2. I wasn’t introduced, beyond a lovely “Here is the amazing Nicola Morgan” so I didn’t have those important few seconds to compose myself and look at the audience before speaking. This was no one’s fault – I appreciate the need to keep everything to time and also my biog was in the programme. But it meant I had to walk up and get all my bits and bobs in place while the audience was watching and waiting for me to start. That time felt endless and I rushed it because I needed to start speaking. (And I can’t speak while doing things with my hands!)
  3. I was trapped by needing to stand at the lectern because that was where the microphone was. When offered that choice earlier on, I had misheard and thought my choice was lectern or hand-held, rather than clip-on. I would have chosen walkabout if I’d realised in time. But this was my fault.
  4. That meant I couldn’t see the screen at floor level so I had to keep turning round to see the main screen to check that the slide had come up. My eyesight isn’t good enough and none of my glasses were right for that distance.
  5. The timings were different from what I’d been told so I had to reboot my brain – and the timings had also gone slightly askew so I was going to have just under the planned time. And I had already been worried that I had too much to say!
  6. There wasn’t any water on stage. Fortunately, I had my own but a) that was an extra thing to carry up those steps, along with my bag, and b) I had to put it on the floor, which meant laboriously and publicly bending down and undoing the top of my water bottle. While everyone looked at me…
  7. It was a very daunting theatre but this shouldn’t matter – it’s just that I am very self-conscious! I’m fine if I can be on the stage for a bit before I talk and settle myself into the geography of everything.

I’m also really tired at the moment and have various distracting things going on. This is not an excuse, just part of unpicking why I didn’t feel I did a good enough job. Tiredness and distractions are things I need to work around; they should not affect how I do my work.

There were a couple of other things: a somewhat stressful drive to get to the place and not getting enough lunch because of having to rush. Why did I not have my usual pot of nuts and dried fruit with me? Again, I think it’s the tiredness and distraction but there’s not really an adequate excuse.

Then, of course, there’s anxiety

Anxiety, stress, nervousness – they’re all the same process in the brain and body, although we use the words in different contexts. And in many of my books but especially in the newest one, No Worries – How to deal with teenage anxiety, I make the point that anxiety is natural, healthy and positive. A bit of anxiety helps you raise your game and achieve highly. But what happened with me at this conference is that my natural anxiety got the better of me and allowed me to underperform for a couple of minutes.

It took me by surprise because I don’t get nervous before talks. I’m a confident speaker and do it without sweating at all.

BUT there’s the problem. I was too confident and I had forgotten the anxiety is natural, healthy and positive. So when it jumped up at me I wasn’t ready.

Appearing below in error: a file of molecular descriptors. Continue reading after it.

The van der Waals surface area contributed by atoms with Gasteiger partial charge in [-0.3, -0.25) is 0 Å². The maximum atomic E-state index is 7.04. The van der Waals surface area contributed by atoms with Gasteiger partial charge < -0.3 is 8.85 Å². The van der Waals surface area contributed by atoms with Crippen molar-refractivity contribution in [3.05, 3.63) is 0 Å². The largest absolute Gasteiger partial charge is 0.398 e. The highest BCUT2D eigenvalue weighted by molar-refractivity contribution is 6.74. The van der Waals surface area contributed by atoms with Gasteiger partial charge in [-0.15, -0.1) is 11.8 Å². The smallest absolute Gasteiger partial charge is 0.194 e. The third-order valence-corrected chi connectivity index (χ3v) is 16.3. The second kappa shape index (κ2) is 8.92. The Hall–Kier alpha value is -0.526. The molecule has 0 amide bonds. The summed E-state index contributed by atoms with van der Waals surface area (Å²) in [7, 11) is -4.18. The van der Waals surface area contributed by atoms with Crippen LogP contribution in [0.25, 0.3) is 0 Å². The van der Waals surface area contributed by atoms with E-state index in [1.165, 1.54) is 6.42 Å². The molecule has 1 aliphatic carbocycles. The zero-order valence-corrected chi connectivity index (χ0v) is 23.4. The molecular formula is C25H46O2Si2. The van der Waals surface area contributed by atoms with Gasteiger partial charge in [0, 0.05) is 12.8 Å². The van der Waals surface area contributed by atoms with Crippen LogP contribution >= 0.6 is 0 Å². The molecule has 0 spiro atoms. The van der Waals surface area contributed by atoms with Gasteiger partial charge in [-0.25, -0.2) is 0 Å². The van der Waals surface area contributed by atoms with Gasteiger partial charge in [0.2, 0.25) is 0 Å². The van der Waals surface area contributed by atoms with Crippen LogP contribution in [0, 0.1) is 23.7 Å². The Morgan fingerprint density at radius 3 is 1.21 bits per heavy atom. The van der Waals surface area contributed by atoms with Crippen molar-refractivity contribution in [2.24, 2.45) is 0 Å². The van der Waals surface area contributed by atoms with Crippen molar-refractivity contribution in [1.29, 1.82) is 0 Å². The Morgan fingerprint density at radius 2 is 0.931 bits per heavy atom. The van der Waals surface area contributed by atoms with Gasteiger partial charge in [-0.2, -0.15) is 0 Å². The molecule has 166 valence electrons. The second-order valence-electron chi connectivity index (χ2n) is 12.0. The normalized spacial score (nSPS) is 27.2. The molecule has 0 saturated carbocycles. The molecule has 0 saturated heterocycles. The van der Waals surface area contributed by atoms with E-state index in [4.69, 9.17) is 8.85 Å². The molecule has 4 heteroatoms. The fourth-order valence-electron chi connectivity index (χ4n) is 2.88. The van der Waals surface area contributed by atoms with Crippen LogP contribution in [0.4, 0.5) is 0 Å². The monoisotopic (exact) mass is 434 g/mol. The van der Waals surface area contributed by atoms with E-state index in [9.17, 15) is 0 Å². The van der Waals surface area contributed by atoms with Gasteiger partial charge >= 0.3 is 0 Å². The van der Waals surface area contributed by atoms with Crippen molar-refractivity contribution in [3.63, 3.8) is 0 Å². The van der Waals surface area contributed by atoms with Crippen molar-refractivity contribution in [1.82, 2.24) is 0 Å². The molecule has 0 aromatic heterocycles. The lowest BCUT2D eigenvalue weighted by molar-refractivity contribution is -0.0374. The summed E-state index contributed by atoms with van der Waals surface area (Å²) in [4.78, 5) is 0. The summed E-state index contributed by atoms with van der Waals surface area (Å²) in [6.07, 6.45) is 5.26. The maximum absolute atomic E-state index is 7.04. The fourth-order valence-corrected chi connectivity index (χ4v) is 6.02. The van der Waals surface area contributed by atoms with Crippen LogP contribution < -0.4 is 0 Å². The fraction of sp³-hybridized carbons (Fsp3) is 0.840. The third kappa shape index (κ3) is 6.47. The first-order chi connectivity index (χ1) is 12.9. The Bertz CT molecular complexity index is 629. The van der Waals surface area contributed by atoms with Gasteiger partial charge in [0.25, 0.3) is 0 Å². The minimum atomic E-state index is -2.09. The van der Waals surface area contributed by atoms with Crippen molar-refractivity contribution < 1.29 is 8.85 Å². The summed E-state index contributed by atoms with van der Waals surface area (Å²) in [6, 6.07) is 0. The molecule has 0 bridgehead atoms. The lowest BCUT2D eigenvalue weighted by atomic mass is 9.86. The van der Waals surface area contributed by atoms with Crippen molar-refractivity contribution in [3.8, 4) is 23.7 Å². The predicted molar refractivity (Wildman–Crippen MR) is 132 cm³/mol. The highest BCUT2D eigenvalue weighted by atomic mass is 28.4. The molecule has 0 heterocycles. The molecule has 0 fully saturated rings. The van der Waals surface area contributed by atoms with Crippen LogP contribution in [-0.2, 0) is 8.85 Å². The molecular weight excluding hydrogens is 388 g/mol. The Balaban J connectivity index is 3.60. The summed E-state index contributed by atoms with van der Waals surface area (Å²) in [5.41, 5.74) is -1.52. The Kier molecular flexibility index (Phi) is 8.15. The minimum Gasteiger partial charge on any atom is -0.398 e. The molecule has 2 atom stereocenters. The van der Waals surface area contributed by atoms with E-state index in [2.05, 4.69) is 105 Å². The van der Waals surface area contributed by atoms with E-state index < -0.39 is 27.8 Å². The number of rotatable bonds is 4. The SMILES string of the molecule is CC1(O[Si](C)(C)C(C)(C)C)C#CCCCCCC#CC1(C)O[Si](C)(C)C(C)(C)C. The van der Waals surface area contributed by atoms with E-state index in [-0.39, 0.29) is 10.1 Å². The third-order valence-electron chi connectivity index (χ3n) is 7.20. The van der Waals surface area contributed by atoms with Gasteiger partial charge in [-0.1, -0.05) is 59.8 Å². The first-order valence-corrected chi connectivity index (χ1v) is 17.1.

What can we learn from this?

Metacognition should not only allow me to see why it went wrong but, far more importantly, what I can learn that will make this not happen again.

My recipe for brain bars

How can I do (even) better next time

  1. Prepare an intro properly! I know I can speak off the cuff but when my brain is trying to deal with discomfort it will not be as good. Not even good enough. So, think what to say in advance, with three bullet points that are easy to remember.
  2. Find a way to stand on the stage and get a feel for it before I’m actually standing on the stage. I could have done this during the lunch break.
  3. Choose a clip-on mic if at all possible. Rookie error.
  4. Be more confident in the conversation with the organiser to make sure I have what I need on the stage. They aren’t meant to be mind-readers!
  5. Don’t forget the brain-boosting fruit and nuts! In fact, remember to make this Brain Bar recipe of my own.

Do you know a perfectionist? Do you know someone who has recently not done as good a job as they wished? Let them read this article and talk about how it can apply to them. Unpicking what went wrong leads us to be resilient and have the courage and resources to face the job again.

Failure really can lead to success.

I can’t wait till my next keynote speech so I can prove to myself that I can do a more than good enough job from the moment I stand up, not just the last 58 minutes of the hour!

By the way, I did still keep to time, which is really all any conference organiser wants…

Have you entered the giveaway for No Worries?

Do consider buying this Gift for a Teenager

Thank you to all the lovely audience the other day, especially the ones who said appreciative things afterwards.! It was a very well-organised conference, with masses going on, so I know the audience had a good time because I heard really positive comments in the loos! personally, my highlights were listening to a brilliant talk by Charlotte Hacking of CLPE and meeting Joseph Coelho, the current children’s laureate. He and I bought and signed each other’s books!